I had as well noticed that they take a minute to "warm up" and produce the clean bright light that we all expect from modern light bulbs.

To hear this elderly woman frantically demand almost to the point of tears that she was being cheated out of her familiar old style of light bulb was an awkward and confusing experience to say the very least.

Now I can agree with EaTn that the ethanol mandate is as obvious a BS ploy as any ole hand shake/slap in the face runaround could be.

But as far as new technology in light bulbs goes..

Are they really that bad? Do I just not care enough to be absolutely furious about the future? Has my sight not gotten bad enough to need the sun itself installed in all of my light fixtures?

March 29, 2011 at 10:08 a.m.
holdout said...

The only draw back I have ever heard about was that they contain a significant amount of mercury. I don't know how true that is but even if true we need to be recycling as much as possible anyway and mercury would be easy to reclaim. One advantage I have not heard talked about is how robust they are. They stand up to jarring and bouncing far better than an incandescent bulb.

March 29, 2011 at 10:35 a.m.
mtngrl said...

I have not had a single incandescent bulb in my house in over 2 years, and have not suffered for it one bit, and my power bills are much lower. I cant understand why people want to fight over the old ones so bad. Yeah they can look funny, but they make ones with the old style look too. I even have recessed flood style bulbs in the kitchen and they produce plenty of light with great visibility.

The only draw-back I could see would be with my niece's Easy Bake Oven since it puts that 90% of wasted energy to use.

And the mercury content is really small. Here is some information on that: http://www.energystar.gov/ia/partners/promotions/change_light/downloads/Fact_Sheet_Mercury.pdf

March 29, 2011 at 11:27 a.m.
eddieray said...

when i can find ones made in the U.S., i will start buying them.

March 29, 2011 at 12:39 p.m.
EaTn said...

MissHurleyQuinn---what Prs.Bush failed to mention is that his ethanol mandate consumes nearly as much energy (oil and natural gas included)in the production as it saves (cultivating, harvesting, transporting, distillation). Also, he failed to mention that the grain used in the process will drive up the food prices across the board--it currently consumes 40% of our corn supply when the world food demand for corn is it's highest ever. You know corn is a primary feed grain for cattle, hogs and chickens. I can go on, but hopefully you will now understand why this Bush mandate was another one of his smoke and mirrors joke.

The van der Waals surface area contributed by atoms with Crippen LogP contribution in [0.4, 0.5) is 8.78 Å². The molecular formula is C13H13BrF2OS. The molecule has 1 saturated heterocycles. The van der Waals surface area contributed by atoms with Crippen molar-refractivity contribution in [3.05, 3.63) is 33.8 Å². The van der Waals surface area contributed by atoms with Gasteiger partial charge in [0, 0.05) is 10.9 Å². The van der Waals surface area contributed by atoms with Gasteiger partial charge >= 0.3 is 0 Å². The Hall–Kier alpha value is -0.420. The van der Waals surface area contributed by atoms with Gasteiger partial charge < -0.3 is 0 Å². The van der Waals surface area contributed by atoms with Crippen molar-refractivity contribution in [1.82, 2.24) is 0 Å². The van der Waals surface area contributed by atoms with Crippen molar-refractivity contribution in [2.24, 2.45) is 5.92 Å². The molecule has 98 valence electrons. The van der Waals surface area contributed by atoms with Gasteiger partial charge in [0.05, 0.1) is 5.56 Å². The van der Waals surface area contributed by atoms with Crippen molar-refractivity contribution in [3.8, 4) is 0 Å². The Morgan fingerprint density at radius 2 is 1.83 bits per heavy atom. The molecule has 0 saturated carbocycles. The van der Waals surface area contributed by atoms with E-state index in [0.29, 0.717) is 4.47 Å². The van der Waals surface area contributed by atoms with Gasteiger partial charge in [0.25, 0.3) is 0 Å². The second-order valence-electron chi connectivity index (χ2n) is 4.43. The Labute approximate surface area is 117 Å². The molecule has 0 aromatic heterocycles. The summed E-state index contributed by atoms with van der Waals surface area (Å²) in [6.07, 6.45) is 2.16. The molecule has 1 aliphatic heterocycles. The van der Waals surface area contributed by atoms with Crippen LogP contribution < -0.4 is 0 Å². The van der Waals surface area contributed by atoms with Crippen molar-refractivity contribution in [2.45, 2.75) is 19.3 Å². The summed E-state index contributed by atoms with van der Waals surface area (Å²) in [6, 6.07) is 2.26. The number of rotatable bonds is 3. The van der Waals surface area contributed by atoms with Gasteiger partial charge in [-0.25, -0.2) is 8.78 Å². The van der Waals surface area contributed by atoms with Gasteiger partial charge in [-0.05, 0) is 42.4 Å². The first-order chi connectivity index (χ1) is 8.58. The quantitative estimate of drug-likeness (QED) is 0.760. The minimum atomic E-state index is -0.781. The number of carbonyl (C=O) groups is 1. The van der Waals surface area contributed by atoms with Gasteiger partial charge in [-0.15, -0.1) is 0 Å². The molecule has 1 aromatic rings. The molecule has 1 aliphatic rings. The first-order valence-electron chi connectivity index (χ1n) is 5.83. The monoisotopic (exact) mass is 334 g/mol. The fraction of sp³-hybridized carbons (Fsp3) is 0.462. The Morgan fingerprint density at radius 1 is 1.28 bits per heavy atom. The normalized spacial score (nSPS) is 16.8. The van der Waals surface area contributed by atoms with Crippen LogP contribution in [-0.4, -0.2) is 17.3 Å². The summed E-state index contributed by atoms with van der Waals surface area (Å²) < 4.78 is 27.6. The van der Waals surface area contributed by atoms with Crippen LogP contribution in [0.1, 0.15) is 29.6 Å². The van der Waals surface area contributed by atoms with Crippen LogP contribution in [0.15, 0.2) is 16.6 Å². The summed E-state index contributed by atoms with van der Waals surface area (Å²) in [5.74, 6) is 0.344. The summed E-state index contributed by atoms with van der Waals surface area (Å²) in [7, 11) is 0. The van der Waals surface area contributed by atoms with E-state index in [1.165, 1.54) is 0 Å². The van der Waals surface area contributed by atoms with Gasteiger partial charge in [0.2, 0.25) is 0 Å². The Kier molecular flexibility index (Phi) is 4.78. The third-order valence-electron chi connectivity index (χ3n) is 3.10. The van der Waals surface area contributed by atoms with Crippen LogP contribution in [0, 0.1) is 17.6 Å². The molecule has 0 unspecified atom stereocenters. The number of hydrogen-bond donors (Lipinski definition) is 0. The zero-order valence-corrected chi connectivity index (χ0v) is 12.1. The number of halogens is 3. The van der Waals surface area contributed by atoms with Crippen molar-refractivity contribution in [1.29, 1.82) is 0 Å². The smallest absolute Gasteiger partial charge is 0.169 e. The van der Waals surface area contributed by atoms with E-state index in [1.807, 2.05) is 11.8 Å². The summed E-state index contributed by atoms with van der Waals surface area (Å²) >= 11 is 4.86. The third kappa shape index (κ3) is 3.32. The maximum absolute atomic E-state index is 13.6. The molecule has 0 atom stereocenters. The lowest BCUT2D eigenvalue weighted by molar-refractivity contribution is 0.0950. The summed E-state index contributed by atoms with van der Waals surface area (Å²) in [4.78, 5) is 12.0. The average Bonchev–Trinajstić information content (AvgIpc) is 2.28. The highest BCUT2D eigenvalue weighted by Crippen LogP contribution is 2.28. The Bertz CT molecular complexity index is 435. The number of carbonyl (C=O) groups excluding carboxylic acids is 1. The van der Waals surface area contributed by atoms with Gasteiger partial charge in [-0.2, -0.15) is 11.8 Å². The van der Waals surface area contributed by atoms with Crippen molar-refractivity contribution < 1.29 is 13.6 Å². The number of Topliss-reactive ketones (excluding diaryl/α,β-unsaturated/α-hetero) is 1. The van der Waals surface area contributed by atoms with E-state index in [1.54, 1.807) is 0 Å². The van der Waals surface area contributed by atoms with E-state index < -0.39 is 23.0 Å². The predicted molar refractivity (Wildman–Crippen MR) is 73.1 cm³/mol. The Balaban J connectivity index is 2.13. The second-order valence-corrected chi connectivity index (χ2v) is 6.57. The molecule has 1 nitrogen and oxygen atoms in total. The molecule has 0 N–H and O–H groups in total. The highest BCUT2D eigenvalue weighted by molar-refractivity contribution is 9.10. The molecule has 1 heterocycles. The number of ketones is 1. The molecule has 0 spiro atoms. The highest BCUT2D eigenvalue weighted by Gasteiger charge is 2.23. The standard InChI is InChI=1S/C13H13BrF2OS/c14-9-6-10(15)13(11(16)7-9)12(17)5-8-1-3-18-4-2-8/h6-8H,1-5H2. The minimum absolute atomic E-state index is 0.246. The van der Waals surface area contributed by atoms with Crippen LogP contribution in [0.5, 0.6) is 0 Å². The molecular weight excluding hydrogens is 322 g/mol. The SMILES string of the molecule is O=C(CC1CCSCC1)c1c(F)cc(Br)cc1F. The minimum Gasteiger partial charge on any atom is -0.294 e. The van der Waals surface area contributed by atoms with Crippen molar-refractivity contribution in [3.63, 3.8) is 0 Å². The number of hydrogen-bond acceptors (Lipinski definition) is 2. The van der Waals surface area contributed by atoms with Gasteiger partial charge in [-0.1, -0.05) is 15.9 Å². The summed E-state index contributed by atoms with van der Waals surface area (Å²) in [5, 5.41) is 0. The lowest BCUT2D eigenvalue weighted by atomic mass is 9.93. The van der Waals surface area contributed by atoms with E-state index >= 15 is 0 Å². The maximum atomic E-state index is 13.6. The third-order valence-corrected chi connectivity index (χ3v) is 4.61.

March 29, 2011 at 1:08 p.m.
hambone said...

And the number one proponent of the incandecent bulb, Ms. Bachmann is running for president on the DIM BULB ticket!

March 29, 2011 at 2:23 p.m.
BW said...

South Carolina receives $1.35 in federal revenue for every $1.00 they pay in Federal taxes, so when they stomp their feet and yell states rights, I yawn.

One should be careful with disposing thiese light bulbs, but the amount in aggregate is far less than the mercury spewed by one coal fired power plant. Also these bulbs have significantly less mercury than the old fashioned flourescent lights.

Eventually these light bulbs will be replaced by led lights once they get cheaper.

March 29, 2011 at 2:32 p.m.
acerigger said...

I believe "DIM" is the key word in this silliness. The people who are so concerned over "government take-over" of anything should direct their attention to the attacks on our 1st and 4th amendment rights!

March 29, 2011 at 3:01 p.m.
MountainJoe said...

From my personal experience the "new" bulbs do NOT last longer than the traditional ones. But they definitely cost a lot more, and put out less light. FAIL! (As with most government mandates.) I will be buying a few cases of the incandescent bulbs before they go away for good ... hopefully enough to last the rest of my life, or until someone with a little sense repeals this idiocy.

March 29, 2011 at 11 p.m.